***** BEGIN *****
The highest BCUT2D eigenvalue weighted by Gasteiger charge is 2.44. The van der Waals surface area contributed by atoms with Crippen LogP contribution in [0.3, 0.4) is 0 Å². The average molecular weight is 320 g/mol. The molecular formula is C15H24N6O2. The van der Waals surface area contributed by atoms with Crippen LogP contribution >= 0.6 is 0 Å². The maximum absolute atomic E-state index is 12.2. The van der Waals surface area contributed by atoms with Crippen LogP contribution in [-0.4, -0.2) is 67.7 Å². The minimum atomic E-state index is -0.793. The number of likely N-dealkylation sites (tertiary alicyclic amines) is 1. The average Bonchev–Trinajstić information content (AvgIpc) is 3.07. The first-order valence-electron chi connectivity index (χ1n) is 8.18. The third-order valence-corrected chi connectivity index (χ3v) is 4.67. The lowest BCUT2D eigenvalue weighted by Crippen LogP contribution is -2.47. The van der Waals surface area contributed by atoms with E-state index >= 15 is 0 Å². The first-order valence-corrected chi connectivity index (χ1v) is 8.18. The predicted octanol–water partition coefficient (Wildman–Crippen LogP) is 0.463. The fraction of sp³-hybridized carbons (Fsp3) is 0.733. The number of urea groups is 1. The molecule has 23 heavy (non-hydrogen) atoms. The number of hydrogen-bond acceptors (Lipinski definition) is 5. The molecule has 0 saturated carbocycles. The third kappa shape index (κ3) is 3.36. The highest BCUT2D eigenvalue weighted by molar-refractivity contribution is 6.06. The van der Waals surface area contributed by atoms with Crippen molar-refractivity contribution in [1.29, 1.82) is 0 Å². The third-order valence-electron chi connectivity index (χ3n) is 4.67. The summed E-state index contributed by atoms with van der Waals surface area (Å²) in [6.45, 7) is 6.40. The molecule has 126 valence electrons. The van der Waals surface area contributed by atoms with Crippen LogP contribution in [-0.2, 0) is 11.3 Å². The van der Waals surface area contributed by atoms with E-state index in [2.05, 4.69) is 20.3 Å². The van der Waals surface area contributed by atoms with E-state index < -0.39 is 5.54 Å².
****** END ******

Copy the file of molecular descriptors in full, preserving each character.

The highest BCUT2D eigenvalue weighted by Gasteiger charge is 2.44. The van der Waals surface area contributed by atoms with Crippen LogP contribution in [0.3, 0.4) is 0 Å². The average molecular weight is 320 g/mol. The molecular formula is C15H24N6O2. The van der Waals surface area contributed by atoms with Crippen LogP contribution >= 0.6 is 0 Å². The maximum absolute atomic E-state index is 12.2. The van der Waals surface area contributed by atoms with Crippen LogP contribution in [-0.4, -0.2) is 67.7 Å². The minimum atomic E-state index is -0.793. The number of likely N-dealkylation sites (tertiary alicyclic amines) is 1. The average Bonchev–Trinajstić information content (AvgIpc) is 3.07. The first-order valence-electron chi connectivity index (χ1n) is 8.18. The third-order valence-corrected chi connectivity index (χ3v) is 4.67. The lowest BCUT2D eigenvalue weighted by Crippen LogP contribution is -2.47. The van der Waals surface area contributed by atoms with E-state index >= 15 is 0 Å². The first-order valence-corrected chi connectivity index (χ1v) is 8.18. The predicted octanol–water partition coefficient (Wildman–Crippen LogP) is 0.463. The fraction of sp³-hybridized carbons (Fsp3) is 0.733. The number of urea groups is 1. The molecule has 23 heavy (non-hydrogen) atoms. The number of hydrogen-bond acceptors (Lipinski definition) is 5. The molecule has 0 saturated carbocycles. The third kappa shape index (κ3) is 3.36. The highest BCUT2D eigenvalue weighted by molar-refractivity contribution is 6.06. The van der Waals surface area contributed by atoms with Crippen molar-refractivity contribution in [1.29, 1.82) is 0 Å². The third-order valence-electron chi connectivity index (χ3n) is 4.67. The summed E-state index contributed by atoms with van der Waals surface area (Å²) in [6.45, 7) is 6.40. The molecule has 126 valence electrons. The van der Waals surface area contributed by atoms with Crippen LogP contribution in [-0.2, 0) is 11.3 Å². The van der Waals surface area contributed by atoms with E-state index in [2.05, 4.69) is 20.3 Å². The van der Waals surface area contributed by atoms with E-state index < -0.39 is 5.54 Å².